“Walking Through an Uncanny Valley” – Jose Hopkins B
The Uncanny Valley is a concept coined by Masahiro Mori and borrowed by theatre director Stephan Kaegi[i] to make a homonymic performance. This concept is used to explain the dip in human’s affinity and affective pairing in relation to a replica’s human likeness. The valley’s dip is produced when an apparently human-like replica, for example a prosthetic hand, is experienced as not real. “We could be startled during a handshake by its limp boneless grip together with its texture and coldness. When this happens, we lose our sense of affinity, and the hand becomes uncanny.”[ii]
Kaegi’s performance situates Mori’s thoughts on current issues of human-object, human-human relationship and functionality. What does a “human replica” is and what it (or he) it is supposed to do? A performing machine is on stage presenting the nuances of Mori’s concept, using the record of casting a replica from and of his own body as exemplification. He (or it) self-identifies as Thomas Melle, a German writer, and through retelling Melle’s memories, a brief analysis on Alan Turing’s life and the Turing effect, it becomes a he (or perhaps he always was a he). Melle is much the performer as it (or he) is Melle. The performer is Melle’s replica, a casted image, but the separation between them is blurry, even inexistent. As “programmed”, “directed” and “dramaturged” as an actor’s performance, the machine is not an object nor a subject. It is the materialization of the inevitability of the anthropos in the post-human. Both Melles are a representation and represented, both are extensions of the other, both are the same. A theatre light also performs in the same way as Melle, but different; the same way as the audience, but different. Fixed but apparently organic, constrained but apparently free, dead but apparently alive. We are walking through the uncanny valley and Melle is Kharon, guiding us through this landscape where all is neither dead nor alive.
Echoing with Michelangelo’s David, Melle is also a sculpture proposing new cannons. On one hand, Melle’s body (position and proportions) suggests a transformation of a perfectly balanced body. Now sitting down, the main focus still lies on a resting position post or prior a movement. But the physicality of the movement is beyond the limits of the “traditional” body, as its limits are no longer the same. On the other hand, Melle is a new canonical beauty and standards of bodily perfection. The same way the David was a depiction and materialization of human image’s perfection, the moving machine, the performing robot invites us to rethink and understand what makes us human. Are we still aiming for god-like figures? Or our god-like figures’ shape has changed?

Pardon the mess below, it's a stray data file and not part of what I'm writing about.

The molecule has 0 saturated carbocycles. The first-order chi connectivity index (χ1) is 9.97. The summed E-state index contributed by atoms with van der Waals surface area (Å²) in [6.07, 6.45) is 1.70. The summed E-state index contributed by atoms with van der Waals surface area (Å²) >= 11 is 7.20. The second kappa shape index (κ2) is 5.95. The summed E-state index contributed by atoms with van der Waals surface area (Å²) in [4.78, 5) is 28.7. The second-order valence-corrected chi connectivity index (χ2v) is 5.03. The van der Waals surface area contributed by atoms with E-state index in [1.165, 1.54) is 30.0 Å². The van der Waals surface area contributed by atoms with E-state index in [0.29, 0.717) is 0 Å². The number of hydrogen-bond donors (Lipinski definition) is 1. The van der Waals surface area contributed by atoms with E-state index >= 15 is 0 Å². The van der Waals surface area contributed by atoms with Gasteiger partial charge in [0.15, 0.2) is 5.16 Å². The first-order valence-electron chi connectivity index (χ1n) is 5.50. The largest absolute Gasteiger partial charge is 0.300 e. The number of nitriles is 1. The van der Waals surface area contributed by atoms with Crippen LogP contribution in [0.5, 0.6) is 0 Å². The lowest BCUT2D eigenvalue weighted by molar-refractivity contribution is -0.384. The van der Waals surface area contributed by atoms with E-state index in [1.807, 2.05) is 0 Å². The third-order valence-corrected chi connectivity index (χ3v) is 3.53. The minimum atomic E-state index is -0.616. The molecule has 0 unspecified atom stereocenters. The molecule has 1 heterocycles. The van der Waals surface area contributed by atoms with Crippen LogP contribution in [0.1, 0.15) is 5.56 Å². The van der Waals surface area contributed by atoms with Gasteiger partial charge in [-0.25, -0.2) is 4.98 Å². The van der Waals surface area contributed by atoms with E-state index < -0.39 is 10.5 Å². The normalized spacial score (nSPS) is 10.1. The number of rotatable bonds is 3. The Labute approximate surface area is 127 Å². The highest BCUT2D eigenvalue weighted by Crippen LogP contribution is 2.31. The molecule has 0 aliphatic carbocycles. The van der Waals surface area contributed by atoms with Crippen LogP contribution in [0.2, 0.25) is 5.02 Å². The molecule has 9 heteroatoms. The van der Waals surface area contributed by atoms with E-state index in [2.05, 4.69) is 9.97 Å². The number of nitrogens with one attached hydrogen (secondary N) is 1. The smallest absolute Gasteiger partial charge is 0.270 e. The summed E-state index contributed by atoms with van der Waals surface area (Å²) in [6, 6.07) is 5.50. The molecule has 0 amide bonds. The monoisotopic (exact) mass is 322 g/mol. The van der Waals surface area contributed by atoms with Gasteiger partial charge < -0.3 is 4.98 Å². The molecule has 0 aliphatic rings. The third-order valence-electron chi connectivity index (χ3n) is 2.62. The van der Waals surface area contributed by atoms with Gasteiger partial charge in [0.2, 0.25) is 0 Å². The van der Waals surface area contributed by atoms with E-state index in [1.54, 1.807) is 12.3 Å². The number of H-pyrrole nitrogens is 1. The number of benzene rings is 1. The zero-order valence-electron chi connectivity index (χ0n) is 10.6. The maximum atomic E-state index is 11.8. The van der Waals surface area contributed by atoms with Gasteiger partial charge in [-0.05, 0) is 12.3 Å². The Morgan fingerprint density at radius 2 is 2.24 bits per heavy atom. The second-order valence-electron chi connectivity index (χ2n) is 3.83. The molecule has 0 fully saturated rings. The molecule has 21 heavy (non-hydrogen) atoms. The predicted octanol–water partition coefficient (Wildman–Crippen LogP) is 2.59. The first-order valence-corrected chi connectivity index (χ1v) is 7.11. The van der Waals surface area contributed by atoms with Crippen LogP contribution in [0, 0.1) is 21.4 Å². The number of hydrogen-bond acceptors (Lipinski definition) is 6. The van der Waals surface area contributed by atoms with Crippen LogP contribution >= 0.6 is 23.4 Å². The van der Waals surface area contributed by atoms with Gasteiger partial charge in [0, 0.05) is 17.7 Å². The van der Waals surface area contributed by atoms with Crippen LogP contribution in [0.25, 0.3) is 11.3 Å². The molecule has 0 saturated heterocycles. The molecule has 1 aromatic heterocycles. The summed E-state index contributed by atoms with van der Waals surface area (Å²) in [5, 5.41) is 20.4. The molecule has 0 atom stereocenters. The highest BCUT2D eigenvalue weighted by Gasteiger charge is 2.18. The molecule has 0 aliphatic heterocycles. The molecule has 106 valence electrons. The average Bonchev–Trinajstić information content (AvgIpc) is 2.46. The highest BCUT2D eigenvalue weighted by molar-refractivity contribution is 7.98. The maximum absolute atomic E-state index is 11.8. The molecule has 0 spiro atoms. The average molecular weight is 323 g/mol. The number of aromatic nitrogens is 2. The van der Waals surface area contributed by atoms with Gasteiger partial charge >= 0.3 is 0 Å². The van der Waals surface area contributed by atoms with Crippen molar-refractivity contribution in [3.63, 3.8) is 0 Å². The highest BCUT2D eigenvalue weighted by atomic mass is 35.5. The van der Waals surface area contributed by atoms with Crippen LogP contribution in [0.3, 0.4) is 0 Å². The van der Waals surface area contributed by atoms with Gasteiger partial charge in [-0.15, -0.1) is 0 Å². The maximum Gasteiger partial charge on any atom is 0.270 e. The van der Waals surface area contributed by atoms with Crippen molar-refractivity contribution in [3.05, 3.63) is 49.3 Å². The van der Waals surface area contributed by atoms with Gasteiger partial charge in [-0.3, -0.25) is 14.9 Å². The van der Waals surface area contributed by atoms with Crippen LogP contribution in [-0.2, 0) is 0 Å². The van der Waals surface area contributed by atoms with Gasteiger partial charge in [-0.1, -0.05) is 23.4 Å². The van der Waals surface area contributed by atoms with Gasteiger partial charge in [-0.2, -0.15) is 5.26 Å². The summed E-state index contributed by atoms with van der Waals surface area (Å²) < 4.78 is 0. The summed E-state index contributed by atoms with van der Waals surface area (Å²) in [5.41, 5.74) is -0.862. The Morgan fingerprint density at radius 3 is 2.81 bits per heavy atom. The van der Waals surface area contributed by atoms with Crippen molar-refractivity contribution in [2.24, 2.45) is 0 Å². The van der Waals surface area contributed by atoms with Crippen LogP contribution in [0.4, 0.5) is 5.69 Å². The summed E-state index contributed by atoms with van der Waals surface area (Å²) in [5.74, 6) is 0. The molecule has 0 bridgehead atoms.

What do ‘similarities’ mean then, when we are building a thing, a robot, a replica or ourselves? What elements of ourselves are we abstracting in order to extrapolate them into things? Is this the uncanny valley? The timelessness of the image that we are? As a sort of post-mortem picture, the existence of Melle as a machine is also based on functionality. But its ‘function’ is a different type of functionality, perhaps it is a non-functional functionality; a function outside factory environments. Its existence is shaped by the ambivalence between horror and empathy; affinity and uncanny. Its reflexive presence invites us to see ourselves in and with his David-like proportions, through the memories that it is retelling using projected photos on a screen. A story that is the representation of a picture of a memory whose ownership is still unclear. Do we remember the same way? Do we remember a moment or the representation of that moment? How much of what we define as ours is actually mediated and maintained by the uncanny? The Uncanny Valley is then a performance that is not restrictive to Thomas Melle’s lecture. The limitlessness between these two versions of the same confronts us with our own limitlessness existence. We perform the same way it is performing.
[i] Kaegi, Stefan and Rimini Protocol. Uncanny Valley Performed by Thomas Melle Spring Festival, Kikker Theater, Utrecht, 23 May 2019
[ii] Mori, Masahiro. “The Uncanny Valley.” IEEE Robotics & Automation Magazine, 1970/2012: 98-100.